Feeds

Earth orbit for £1,000? You must be joking

Amateur boffins vie for 'very nearly' impossible N-Prize

Securing Web Applications Made Simple and Scalable

We're obliged to all those readers who sent in suggestions as to just what El Reg's new Special Projects Bureau should be doing with its multi-billion pound budget and mountain fab bunker complex, and the first thing that caught our eye was the N-Prize – "a challenge to launch an impossibly small satellite into orbit on a ludicrously small budget, for a pitifully small cash prize".

The N-Prize was launched by Cambridge biologist Paul Dear in 2008. It's aimed at "amateurs, enthusiasts, would-be boffins and foolhardy optimists" who can demonstrate "creativity, originality and inventiveness in the face of severe odds and impossible financial restrictions".

Here's the explanatory blurb:

The N-Prize offers two cash prizes, each of £9,999.99.

The prizes will be awarded to the first persons or groups to put into orbit around the Earth a satellite with a mass of between 9.99 and 19.99 grams, and to prove that it has completed at least nine orbits.

One prize (the "single-spend-to-orbit", or "SSO" Prize) will be awarded to the first entrant to complete the challenge using a non-reusable launch system. The other prize (the "reusable vehicle" or "RV" Prize) will be awarded to the first entrant to complete the challenge using a partially or wholly reusable launch system. Both prizes carry equal status.

The cost of the launch, but not ground facilities, must fall within a budget of £999.99. Entrants for the RV Prize may exceed this budget, but must demonstrate recovery of hardware such that the per-launch cost remains within £999.99.

Imaginative use of string and chewing gum is encouraged. Entrants are responsible for everything, organisers are responsible for nothing.

The N-Prize website describes the challenge as "very nearly" impossible, and we're inclined to agree.

Nonetheless, several teams have taken up the gauntlet. A quick shufti at the competitors' projects shows a predictable penchant for purely rocket-based systems, although this band of Discworld fans provocatively mention a rockoon concept, while NZ's Team Anahera Tere delightfully suggests a "very large cannon" might be a viable first-stage launch system.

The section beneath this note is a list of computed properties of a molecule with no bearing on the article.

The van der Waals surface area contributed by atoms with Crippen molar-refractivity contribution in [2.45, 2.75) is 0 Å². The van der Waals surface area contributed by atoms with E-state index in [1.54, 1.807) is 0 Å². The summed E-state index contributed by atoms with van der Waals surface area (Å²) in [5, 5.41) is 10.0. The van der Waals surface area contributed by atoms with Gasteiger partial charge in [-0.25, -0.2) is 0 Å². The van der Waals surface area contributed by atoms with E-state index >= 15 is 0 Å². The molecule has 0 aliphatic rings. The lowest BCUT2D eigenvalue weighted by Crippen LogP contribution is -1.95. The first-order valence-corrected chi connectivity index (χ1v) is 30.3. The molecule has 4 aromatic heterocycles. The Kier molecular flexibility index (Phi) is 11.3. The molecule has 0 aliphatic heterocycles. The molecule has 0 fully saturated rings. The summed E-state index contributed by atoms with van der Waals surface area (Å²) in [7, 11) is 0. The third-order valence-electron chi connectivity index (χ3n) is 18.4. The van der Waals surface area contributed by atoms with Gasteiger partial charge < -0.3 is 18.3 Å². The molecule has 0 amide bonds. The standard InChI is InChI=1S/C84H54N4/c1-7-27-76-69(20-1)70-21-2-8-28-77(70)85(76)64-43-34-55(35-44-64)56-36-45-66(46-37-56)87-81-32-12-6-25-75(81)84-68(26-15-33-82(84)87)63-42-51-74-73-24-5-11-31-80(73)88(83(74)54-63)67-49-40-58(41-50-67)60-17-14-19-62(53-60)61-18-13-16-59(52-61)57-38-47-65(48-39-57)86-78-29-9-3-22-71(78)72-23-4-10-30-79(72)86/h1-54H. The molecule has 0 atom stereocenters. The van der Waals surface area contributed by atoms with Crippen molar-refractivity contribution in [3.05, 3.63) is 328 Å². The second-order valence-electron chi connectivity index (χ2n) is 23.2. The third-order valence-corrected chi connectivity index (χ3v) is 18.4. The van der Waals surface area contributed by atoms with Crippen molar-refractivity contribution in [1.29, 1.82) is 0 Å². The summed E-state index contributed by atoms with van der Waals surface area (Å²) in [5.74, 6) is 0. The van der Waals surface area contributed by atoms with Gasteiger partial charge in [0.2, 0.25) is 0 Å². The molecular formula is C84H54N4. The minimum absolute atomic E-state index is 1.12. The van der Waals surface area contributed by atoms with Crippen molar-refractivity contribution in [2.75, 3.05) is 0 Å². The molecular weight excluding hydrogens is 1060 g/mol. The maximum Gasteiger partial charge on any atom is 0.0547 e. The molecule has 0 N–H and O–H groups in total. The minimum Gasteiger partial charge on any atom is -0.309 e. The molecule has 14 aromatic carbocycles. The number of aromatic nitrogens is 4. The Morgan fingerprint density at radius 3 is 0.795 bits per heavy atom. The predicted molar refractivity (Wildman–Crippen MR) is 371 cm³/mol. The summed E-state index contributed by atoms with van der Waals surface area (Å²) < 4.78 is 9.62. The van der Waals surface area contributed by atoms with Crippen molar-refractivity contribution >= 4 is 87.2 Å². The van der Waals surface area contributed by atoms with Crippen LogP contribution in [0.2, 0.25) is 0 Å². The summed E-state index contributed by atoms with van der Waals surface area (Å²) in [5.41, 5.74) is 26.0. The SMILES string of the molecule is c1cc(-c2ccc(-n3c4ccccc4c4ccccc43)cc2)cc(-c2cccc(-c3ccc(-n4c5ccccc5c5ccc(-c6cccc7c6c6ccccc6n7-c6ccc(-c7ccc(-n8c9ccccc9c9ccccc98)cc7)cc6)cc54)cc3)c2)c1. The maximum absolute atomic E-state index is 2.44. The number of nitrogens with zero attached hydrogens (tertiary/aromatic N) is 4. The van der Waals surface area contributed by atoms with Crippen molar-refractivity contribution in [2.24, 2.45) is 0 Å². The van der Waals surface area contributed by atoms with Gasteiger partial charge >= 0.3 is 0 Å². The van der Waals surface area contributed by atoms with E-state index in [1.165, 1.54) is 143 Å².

Co-incidentally, our own Paper Aircraft Released Into Space (PARIS) project got us thinking about rockoons (rockets launched from high-altitude balloons), although a quick calculation on the back of a beer mat shows that the cost of a balloon, and the helium needed to lift a rocket would eat up a good percentage of the N-Prize maximum budget.

So, it remains to be seen if anyone succeeds in claiming the N-Prize before the deadline of 19:19:09 GMT on 19 September 2012. We're sure some of you garden-shed boffins have a few ideas as to how the impossible can be achieved. ®

HP ProLiant Gen8: Integrated lifecycle automation

More from The Register

next story
Malaysian Airlines flight MH17 claimed lives of HIV/AIDS cure scientists
Researchers, advocates, health workers among those on shot-down plane
ALIEN BODY FOUND ON MARS: Curiosity rover snaps extraterrestrial
And NASA kept evidence to itself for over a month
Mwa-ha-ha-ha! Eccentric billionaire Musk gets his PRIVATE SPACEPORT
In the Lone Star State, perhaps appropriately enough
Diary note: Pluto's close-up is a year from … now!
New Horizons is less than a year from the dwarf planet
Forty-five years ago: FOOTPRINTS FOUND ON MOON
NASA won't be back any time soon, sadly
NASA: ALIENS and NEW EARTHS will be ours inside 20 years
ETs, habitable planets will soon pop up with our new 'scopes
prev story

Whitepapers

Top three mobile application threats
Prevent sensitive data leakage over insecure channels or stolen mobile devices.
The Essential Guide to IT Transformation
ServiceNow discusses three IT transformations that can help CIO's automate IT services to transform IT and the enterprise.
Mobile application security vulnerability report
The alarming realities regarding the sheer number of applications vulnerable to attack, and the most common and easily addressable vulnerability errors.
How modern custom applications can spur business growth
Learn how to create, deploy and manage custom applications without consuming or expanding the need for scarce, expensive IT resources.
Consolidation: the foundation for IT and business transformation
In this whitepaper learn how effective consolidation of IT and business resources can enable multiple, meaningful business benefits.